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State, city, community and hospital representatives participate in the Oct. 19 ceremonial groundbreaking of the new Massachusetts Mental Health Center.
Collaboration, innovation and community were the themes at the ceremonial groundbreaking of the new Massachusetts Mental Health Center site on Fenwood Road Oct. 19.
“I’m delighted that the Massachusetts Mental Health Center will return to our community, promoting recovery and resiliency to those with mental illness,” said BWH President Betsy Nabel, MD. “This is a community that we at BWH are proud to serve.”
The Massachusetts Mental Health Center has a long history in Mission Hill. The original building opened its doors in 1912. When it closed in 2003, the majority of staff and client services relocated to the Lemuel Shattuck Hospital in Jamaica Plain, and the majority of the research programs moved to Boston’s Landmark Center. When construction is complete, all services will once again be housed at the health center.
All 10 speakers at the event, including Boston Mayor Thomas M. Menino and Gary L. Gottlieb, MD, MBA, president and chief executive officer of Partners HealthCare, acknowledged the many years of collaboration and hard work that led to this day.
Since 2000, BWH, the Massachusetts Department of Public Health, Division of Capital Asset Management and Executive Office of Health & Human Services, as well as Partners HealthCare, the City of Boston, Boston City Council and Roxbury Tenants of Harvard have worked together to make sure the interests of all groups were accounted for.
“This is what we strive for in a partnership and collaboration for the good of the community,” said Secretary JudyAnn Bigby, MD, of the Massachusetts Executive Office of Health & Human Services. “Today is just the beginning of a state of the art facility, in the shadow of a world class hospital that recognizes the importance of innovation while providing world class care.”
The end result of a decade of collaboration is a much-celebrated plan that includes:
The Fenwood Inn, a building that will provide outpatient services and transitional housing for up to 47 Department of Mental Health clients;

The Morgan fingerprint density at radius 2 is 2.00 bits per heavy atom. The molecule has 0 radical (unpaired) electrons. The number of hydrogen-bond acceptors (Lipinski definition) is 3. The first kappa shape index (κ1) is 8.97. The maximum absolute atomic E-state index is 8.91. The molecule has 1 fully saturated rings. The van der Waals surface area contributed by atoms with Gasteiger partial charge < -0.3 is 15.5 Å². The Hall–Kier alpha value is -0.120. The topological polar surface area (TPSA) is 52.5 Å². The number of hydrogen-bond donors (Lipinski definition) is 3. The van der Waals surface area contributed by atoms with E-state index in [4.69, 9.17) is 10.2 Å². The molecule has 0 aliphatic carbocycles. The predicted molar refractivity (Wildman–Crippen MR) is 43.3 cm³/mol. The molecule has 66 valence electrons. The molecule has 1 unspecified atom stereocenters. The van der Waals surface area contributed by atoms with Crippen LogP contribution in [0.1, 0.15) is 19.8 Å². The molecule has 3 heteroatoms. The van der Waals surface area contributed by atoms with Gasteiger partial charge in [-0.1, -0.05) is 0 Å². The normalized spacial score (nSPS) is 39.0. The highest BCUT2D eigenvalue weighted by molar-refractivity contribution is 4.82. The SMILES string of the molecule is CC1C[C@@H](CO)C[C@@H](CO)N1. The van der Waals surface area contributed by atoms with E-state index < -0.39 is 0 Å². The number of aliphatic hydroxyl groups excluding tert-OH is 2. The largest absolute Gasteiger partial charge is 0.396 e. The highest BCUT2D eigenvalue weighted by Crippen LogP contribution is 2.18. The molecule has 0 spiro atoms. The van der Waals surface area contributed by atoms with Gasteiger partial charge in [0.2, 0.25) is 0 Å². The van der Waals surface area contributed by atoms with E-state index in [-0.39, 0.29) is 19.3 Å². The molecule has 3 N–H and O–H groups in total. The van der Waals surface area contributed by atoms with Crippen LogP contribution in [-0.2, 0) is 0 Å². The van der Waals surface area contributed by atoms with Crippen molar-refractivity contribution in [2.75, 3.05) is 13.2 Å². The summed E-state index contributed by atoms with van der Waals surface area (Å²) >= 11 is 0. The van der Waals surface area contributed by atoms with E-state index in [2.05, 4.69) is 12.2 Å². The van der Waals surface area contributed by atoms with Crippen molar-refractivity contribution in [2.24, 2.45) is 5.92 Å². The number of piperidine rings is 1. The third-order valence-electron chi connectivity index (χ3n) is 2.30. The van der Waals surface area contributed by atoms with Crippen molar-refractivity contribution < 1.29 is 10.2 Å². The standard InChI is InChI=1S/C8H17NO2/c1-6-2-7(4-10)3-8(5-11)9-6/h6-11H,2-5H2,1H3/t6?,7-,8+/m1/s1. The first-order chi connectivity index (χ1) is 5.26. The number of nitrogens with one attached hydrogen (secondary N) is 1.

The Binney Street building, a six-story, 56,000-square-foot building that will provide clinical, research and administrative space for the Department of Mental Health for 10 years;
A 15-story residential building developed by the Roxbury Tenants of Harvard that includes 66 affordable rental units and 70 condominiums that will be a combination of affordable and market rate units; and
The Brigham building, a 358,000-square-foot-building to combine research and clinical functions, as well as an underground parking garage and connections to the Shapiro Cardiovascular Center.
Both the Fenwood Inn and the Binney Street building will carry the prestigious Leadership in Energy and Environmental Design (LEED) for Healthcare silver certification, a rating system developed by the U.S. Green Building Council. The Binney Street building will have a green roof, making it aesthetically pleasing for occupants of the neighboring Shapiro Center, and also contributing to the LEED silver certification. The roof will feature plants in containers specifically designed for rooftop use, improving storm water retention on site and filtering contaminants and pollutants from the runoff. The redevelopment project also incorporates landscaped open space.
The first phase of the project has already begun. Construction crews are laying the foundations for the Fenwood Inn and the Binney Street buildings, both of which are expected to be ready for occupancy in October 2011. Construction of the Roxbury Tenants of Harvard building and Brigham building will follow.
“Individuals with serious mental illnesses want what we all want: to live, work and participate in their communities,” said Barbara Leadholm, commissioner of the Massachusetts Department of Mental Health. “This new project will help us get them what they want and deserve.”
Linda Larsen, a Massachusetts Mental Health Center client, was one of the many community members to advocate for the preservation of the services provided by the Massachusetts Mental Health Center, beginning in 1994, when talks of shutting down the health center first began. Her grassroots efforts in the sixteen years that followed included the development of a newsletter started by patients and a bake sale fundraiser for the community.
“Now, we are moving back to our home on Fenwood Road,” Larsen said. “I can’t speak for all clients, but I can speak for many when I say ‘thank you so much for the life-saving efforts your facility has provided.’”